NYC council-compressed Photo: Peter Jelliffe/Flickr

The New York City Council’s Committee on Environmental Protection is considering a bill that would mandate installation of solar power systems on all municipal buildings.

First considered in 2014, the legislation — known as Local Law Int. No. 478 — had mandated a study to identify City buildings for which it would be cost effective to install solar photovoltaic systems and expected savings in energy costs. If found to be cost-effective, the law would require the Department of Citywide Administrative Services to install solar photovoltaic systems. Certain landmarked buildings would be excepted from the requirement.

This month, the Committee held a hearing with representatives from the Mayor’s Office of Sustainability, green non-profits, academia and the building industry. Most championed the idea of increased solar in New York City.

Lisa DiCaprio, an NYU professor of social services noted the opportunity NYC has with its 1,200 City-owned school buildings, most with flat rooftops that are ideal for solar cells. She also recommended that future proposals require solar energy for all new construction.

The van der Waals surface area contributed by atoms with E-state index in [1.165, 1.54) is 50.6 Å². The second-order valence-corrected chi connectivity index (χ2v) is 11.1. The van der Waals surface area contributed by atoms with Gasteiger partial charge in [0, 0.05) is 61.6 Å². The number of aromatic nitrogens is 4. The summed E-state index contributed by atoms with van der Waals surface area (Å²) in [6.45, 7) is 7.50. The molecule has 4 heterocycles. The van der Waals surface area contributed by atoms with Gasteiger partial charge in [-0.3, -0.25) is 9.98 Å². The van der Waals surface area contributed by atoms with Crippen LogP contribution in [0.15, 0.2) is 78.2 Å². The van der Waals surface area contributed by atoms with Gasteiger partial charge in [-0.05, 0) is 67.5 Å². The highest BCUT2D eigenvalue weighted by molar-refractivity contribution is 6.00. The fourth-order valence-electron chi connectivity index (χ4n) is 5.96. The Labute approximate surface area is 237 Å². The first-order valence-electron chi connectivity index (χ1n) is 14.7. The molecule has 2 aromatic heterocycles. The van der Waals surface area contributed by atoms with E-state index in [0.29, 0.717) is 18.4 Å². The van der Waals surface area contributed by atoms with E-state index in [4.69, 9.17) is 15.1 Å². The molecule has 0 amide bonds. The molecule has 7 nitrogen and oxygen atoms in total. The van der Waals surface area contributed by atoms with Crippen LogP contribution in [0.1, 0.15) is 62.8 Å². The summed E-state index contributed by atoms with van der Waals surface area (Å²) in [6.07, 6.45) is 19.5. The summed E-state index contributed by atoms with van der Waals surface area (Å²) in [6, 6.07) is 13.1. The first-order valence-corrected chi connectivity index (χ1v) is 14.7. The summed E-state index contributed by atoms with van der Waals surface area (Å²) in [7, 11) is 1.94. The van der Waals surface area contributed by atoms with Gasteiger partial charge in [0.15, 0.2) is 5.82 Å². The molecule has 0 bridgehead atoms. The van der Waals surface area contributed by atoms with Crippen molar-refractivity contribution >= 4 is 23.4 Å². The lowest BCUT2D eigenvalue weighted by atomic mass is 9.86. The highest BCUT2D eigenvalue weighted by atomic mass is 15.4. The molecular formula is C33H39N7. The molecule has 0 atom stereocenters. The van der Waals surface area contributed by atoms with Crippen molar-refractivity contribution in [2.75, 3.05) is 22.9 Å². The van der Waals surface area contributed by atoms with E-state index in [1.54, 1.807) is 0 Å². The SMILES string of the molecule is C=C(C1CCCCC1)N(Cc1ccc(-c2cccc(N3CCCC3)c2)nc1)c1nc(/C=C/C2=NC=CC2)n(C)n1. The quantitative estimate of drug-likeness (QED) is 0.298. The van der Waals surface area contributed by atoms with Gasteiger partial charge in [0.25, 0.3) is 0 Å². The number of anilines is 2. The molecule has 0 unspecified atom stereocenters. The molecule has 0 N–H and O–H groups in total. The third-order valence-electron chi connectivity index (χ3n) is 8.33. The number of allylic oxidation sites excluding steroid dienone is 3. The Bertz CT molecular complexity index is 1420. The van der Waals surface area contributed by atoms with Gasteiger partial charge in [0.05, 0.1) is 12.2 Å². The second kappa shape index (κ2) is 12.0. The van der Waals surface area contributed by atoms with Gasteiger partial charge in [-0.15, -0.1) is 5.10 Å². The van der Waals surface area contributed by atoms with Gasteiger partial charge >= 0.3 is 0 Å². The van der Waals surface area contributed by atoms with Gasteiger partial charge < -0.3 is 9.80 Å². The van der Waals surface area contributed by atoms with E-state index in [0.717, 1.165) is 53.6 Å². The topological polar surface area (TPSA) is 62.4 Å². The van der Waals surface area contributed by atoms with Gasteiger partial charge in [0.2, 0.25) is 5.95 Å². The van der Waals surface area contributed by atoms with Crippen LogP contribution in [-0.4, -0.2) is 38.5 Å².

Merill Kramer, Head of the Sustainable Energy Practice at the law firm of Sullivan & Worcester LLP, applauded the initiative, but brought up private market challenges facing rooftop solar. He recommended eliminating delays and bottlenecks at the Department of Buildings and New York City Fire Department, which could hinder the City’s carbon reduction goals.

Ling Tsou, co-founder of United for Action, a New York renewable energy group, also cheered the bill, but expressed concern over the lack of a clear deadline for completion. “A map of all completed solar installations on a city-wide basis should be made available to the public on the city website,” she said.

Mayor de Blasio’s One NYC goals seek to reduce all greenhouse gas emissions by 80 percent by 2050 and to power 100 percent of City government operations from renewable sources of energy.

The law is currently “Laid Over in Committee,” which means a vote on the bill has not yet taken place, but there has already been at least one hearing.

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